When Li Ming’ai sees her family, she doesn’t know where to begin even though she has many words to say. A long-separated hug with her son and several common greetings naturally reveal her great rapport with her son, the filial respect for her parents-in-law, and the care for her husband, all this makes the audience see a Christian who is of flesh and blood. Several slow-motion cameras play up the contradictory feeling of the character. Just as the soliloquy of Li Ming’ai when she gets out of the car: “I have been dreaming of seeing my family, but I never expected I see them this way….” It expresses her endless heartbreak and helplessness. When the policemen take away Li Ming’ai again, the scene in which she and her son are separated unfolds once again. And all the people’s emotion is aroused. Li Ming’ai calls out her son’s name, trying to pull herself free; her son cries out her mother, unwilling to let her go. The policemen ruthlessly force them to separate, leaving the son and the old people in tears. The dumplings prepared for Li Ming’ai scatter all over the ground. The similar scene have also appeared in the movie “Coming Home” directed by Zhang Yimou. The main characters are stopped by people of the reforming farm on the overpass, and they cannot hug each other though they see each other. They are forced to part. During the course, the steamed bun prepared by the heroine for the hero scattered all over the overpass. Such scenes of departure which cater to the audience’s emotional needs, plus the background music, usually make us drop tears immediately. But the one small flaw is that the director cuts these scenes a little quickly. Just when the audience are touched by the misery of Li Ming’ai and her son’s departure, the scene is cut to the next, so it doesn’t give the audience much food for thought.

Additionally, in terms of the mise-en-scene, certain props, set pieces and outdoor locations are used in this movie to build atmosphere, this is a common method adopted by the directors. The recurring scene gives the audience a different feeling, and evokes memories of the previous plots, so that we can resonate to the leading character’s emotion and become caught up in the same emotion. For example, the material of country roads in the movie “The Road Home” directed by Zhang Yimou are used many times, it testifies parents’ meeting, falling in love and breaking up. Here is another example, the movie named Chronicles of Religious Persecution in China—Who is the Culprit? was very popular on the internet last year. In the movie, the prop of the wood carving sheep keeps showing up. It reflects the honest and gentle disposition of Christian Zhou Haijiang. Meanwhile, it is also an object which his wife and children place their longing on. Similarly, the material of the country road appears many times in this movie, and it makes the movie more popular. The empty shot of the country road appears at the beginning of the movie. Later, when Li Ming’ai goes home after attending a meeting, she passes this country road. When the policemen search her home and Li Ming’ai is forced to leave home, she passes this road. When the policemen take her to her village, they pass this country road. In the end, when she is taken away, they also pass this road. This road becomes the emotional connection of Li Ming’ai and her family. It is a road where she goes home, and is a road where she leaves home, and is a road where she places her longing for her family and son.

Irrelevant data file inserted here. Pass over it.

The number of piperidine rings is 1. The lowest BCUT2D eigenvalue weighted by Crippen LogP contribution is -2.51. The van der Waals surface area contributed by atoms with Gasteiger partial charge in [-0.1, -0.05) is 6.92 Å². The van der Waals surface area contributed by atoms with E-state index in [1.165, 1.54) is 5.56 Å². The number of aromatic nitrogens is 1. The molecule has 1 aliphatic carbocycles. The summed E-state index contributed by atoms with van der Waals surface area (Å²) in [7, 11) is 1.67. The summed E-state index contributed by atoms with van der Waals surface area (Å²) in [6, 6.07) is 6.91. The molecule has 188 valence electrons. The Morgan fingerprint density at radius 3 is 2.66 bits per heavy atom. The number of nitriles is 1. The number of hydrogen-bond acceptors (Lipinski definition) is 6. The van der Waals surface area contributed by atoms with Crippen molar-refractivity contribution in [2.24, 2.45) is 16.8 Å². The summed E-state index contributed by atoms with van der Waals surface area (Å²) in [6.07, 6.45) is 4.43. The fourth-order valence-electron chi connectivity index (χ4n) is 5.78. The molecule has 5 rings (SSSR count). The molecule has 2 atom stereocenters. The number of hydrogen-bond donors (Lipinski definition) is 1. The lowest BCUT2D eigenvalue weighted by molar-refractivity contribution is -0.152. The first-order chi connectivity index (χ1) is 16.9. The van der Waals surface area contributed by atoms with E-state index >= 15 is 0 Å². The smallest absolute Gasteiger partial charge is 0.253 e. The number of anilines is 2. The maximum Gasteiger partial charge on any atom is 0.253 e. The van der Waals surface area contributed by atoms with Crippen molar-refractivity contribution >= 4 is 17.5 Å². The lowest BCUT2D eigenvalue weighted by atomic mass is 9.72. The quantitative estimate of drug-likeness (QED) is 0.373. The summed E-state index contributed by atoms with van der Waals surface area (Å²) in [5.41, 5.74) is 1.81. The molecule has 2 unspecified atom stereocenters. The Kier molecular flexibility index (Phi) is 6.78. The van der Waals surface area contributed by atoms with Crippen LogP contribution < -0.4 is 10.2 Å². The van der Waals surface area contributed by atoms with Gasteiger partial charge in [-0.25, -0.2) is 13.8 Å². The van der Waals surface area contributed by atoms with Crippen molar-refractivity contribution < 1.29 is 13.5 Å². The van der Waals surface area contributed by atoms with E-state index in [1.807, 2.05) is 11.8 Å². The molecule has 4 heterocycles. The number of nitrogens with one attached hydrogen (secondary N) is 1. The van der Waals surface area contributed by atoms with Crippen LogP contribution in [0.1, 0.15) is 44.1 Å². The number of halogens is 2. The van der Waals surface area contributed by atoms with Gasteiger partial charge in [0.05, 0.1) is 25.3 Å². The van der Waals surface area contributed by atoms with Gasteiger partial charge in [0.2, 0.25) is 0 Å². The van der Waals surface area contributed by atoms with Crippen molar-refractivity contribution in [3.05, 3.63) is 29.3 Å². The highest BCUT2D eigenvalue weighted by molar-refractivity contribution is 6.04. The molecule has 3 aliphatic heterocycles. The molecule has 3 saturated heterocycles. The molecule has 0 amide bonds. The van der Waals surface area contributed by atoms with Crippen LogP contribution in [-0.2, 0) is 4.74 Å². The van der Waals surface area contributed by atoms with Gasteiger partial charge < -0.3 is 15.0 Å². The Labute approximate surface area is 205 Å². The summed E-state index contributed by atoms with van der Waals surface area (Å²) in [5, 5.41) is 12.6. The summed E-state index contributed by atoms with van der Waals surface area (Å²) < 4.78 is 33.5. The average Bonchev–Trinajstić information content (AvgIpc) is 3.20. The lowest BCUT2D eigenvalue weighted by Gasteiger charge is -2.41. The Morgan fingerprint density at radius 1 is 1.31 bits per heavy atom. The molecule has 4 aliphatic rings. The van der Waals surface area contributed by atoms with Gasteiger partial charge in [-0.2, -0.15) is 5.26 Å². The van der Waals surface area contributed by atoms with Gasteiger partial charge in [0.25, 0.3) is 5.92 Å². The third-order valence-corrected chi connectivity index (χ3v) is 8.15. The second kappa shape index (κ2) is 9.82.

The end of the movie is the continuation of the story. We see that after Li Ming’ai experiences the CCP’s persecution time after time, she has growth in her life and has a firmer faith to follow God. A faithful Christian who is flesh-and-blood and has affection and faith appears before the audience.

If you have other understanding or new light about this film review, you’re welcome to have a chat with us via the online chat window at the bottom of the website or send an email to [email protected]. We Look forward to sharing with more brothers and sisters about your enlightenment from God and growing together in Christ.

You may be interested in this article: Persecuted Christian’s Memory: 5 Years Away From Home